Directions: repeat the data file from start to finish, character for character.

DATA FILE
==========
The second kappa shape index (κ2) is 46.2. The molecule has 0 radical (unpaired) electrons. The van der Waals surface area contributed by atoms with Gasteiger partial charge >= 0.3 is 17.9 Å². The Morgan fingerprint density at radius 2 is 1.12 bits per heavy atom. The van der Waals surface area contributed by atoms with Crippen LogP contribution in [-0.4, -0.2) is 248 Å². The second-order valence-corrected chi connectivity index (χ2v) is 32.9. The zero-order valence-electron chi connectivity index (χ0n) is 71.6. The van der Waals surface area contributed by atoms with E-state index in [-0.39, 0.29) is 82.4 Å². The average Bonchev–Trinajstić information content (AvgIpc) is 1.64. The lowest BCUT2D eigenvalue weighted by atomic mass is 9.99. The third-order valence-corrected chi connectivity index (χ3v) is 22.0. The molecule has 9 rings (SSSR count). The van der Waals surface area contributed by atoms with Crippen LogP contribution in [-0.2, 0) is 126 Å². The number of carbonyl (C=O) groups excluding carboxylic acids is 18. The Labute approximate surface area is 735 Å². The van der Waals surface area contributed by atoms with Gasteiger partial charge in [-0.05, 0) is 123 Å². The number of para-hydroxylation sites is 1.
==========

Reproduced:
The second kappa shape index (κ2) is 46.2. The molecule has 0 radical (unpaired) electrons. The van der Waals surface area contributed by atoms with Gasteiger partial charge >= 0.3 is 17.9 Å². The Morgan fingerprint density at radius 2 is 1.12 bits per heavy atom. The van der Waals surface area contributed by atoms with Crippen LogP contribution in [-0.4, -0.2) is 248 Å². The second-order valence-corrected chi connectivity index (χ2v) is 32.9. The zero-order valence-electron chi connectivity index (χ0n) is 71.6. The van der Waals surface area contributed by atoms with E-state index in [-0.39, 0.29) is 82.4 Å². The average Bonchev–Trinajstić information content (AvgIpc) is 1.64. The lowest BCUT2D eigenvalue weighted by atomic mass is 9.99. The third-order valence-corrected chi connectivity index (χ3v) is 22.0. The molecule has 9 rings (SSSR count). The van der Waals surface area contributed by atoms with Crippen LogP contribution in [-0.2, 0) is 126 Å². The number of carbonyl (C=O) groups excluding carboxylic acids is 18. The Labute approximate surface area is 735 Å². The van der Waals surface area contributed by atoms with Gasteiger partial charge in [-0.05, 0) is 123 Å². The number of para-hydroxylation sites is 1.